Kristian Andvord

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Kristian Feyer Andvord (17 May 1855 – 19 May 1934) was a Norwegian physician and medical researcher. He was a pioneer in the study and treatment of tuberculosis.[1]

He was born at Lyngdal in Vest-Agder as a son of parish priest Thorstein Rolfsen Andvord and Sofie Barbara Margrethe Feyer. He was the father of jurist and diplomat Rolf Andvord. He graduated with a degree in medicine in 1882. From 1887 to 1896, he was associated with the Tonsåsen Sanatorium (now Tonsåsen Rehabilitation Centre) at Valdres in Oppland. Andvord conducted a study of the treatment of tuberculosis while at Tonsåsen and published a number of studies starting in 1889. He later moved to Kristiania (now Oslo) and returned to general practition and to work at the Gausdal Sanatorium.[2]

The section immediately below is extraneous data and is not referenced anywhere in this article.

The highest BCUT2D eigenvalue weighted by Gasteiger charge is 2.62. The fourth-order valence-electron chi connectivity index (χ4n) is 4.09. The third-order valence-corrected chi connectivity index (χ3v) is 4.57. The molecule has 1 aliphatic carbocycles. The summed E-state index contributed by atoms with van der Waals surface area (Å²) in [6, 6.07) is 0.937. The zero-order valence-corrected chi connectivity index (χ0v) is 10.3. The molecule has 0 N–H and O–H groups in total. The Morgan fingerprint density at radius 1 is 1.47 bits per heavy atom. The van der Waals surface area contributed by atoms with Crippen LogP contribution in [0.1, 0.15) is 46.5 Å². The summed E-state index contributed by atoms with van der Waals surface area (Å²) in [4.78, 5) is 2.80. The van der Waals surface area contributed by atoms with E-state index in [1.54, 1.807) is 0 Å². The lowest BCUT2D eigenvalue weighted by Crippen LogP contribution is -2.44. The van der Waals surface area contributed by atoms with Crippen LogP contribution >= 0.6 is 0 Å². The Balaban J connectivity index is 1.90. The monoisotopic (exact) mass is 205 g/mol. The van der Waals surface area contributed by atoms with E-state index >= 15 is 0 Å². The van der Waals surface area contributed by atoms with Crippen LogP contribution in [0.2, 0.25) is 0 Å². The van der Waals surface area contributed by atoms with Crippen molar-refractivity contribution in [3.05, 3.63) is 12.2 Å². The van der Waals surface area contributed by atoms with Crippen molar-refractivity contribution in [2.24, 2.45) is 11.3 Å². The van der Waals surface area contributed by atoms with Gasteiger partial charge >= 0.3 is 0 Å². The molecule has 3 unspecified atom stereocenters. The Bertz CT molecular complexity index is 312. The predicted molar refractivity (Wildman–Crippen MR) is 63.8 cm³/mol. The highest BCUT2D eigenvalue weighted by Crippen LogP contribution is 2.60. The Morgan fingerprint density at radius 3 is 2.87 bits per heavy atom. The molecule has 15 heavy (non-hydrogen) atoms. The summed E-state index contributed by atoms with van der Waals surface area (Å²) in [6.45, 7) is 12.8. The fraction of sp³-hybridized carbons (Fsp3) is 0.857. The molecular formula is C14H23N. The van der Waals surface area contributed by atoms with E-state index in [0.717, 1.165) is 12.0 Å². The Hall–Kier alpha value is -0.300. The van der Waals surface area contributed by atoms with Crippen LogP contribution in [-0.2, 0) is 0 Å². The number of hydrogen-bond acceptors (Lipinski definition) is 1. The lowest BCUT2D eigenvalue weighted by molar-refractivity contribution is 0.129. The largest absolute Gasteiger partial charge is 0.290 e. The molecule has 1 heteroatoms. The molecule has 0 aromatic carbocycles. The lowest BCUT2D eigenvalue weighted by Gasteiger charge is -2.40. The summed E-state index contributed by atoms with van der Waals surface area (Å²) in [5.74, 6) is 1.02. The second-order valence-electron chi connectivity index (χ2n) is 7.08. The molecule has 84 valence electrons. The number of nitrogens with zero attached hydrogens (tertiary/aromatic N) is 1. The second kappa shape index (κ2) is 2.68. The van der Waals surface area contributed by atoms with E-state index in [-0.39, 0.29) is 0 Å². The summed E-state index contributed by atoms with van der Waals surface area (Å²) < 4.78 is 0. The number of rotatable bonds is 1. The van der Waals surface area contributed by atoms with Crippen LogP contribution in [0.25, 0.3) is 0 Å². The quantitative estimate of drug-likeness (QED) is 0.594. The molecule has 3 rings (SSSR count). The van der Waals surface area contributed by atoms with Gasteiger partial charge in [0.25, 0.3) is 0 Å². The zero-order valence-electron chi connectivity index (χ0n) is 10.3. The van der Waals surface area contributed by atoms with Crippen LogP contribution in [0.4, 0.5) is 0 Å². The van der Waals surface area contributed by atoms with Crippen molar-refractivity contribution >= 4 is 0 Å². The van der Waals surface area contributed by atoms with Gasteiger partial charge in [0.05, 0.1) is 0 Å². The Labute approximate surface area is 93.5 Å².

He was decorated Knight, First Class of the Order of St. Olav in 1925, and Knight of the Swedish Order of the Polar Star.[3][4]


  1. ^ Donald A Enarson. "Kristian Andvord—an under recognized star in the epidemiological firmament". International Journal of Epidemiology. 37:936–937. Retrieved January 1, 2017.
  2. ^ Øyvind Næss and Aina Schiøtz. "Kristian Feyer Andvord's studies on the epidemiology of tuberculosis and the origin of generation cohort analysis". International Journal of Epidemiology. Volume 37, Issue 5. Pp. 923–932. Retrieved January 1, 2017.
  3. ^ "Tonsåsen Rehabilitation Centre". Retrieved January 1, 2017.
  4. ^ Holck, Per. "Kristian Andvord". In Helle, Knut. Norsk biografisk leksikon (in Norwegian). Oslo: Kunnskapsforlaget. Retrieved 19 July 2014.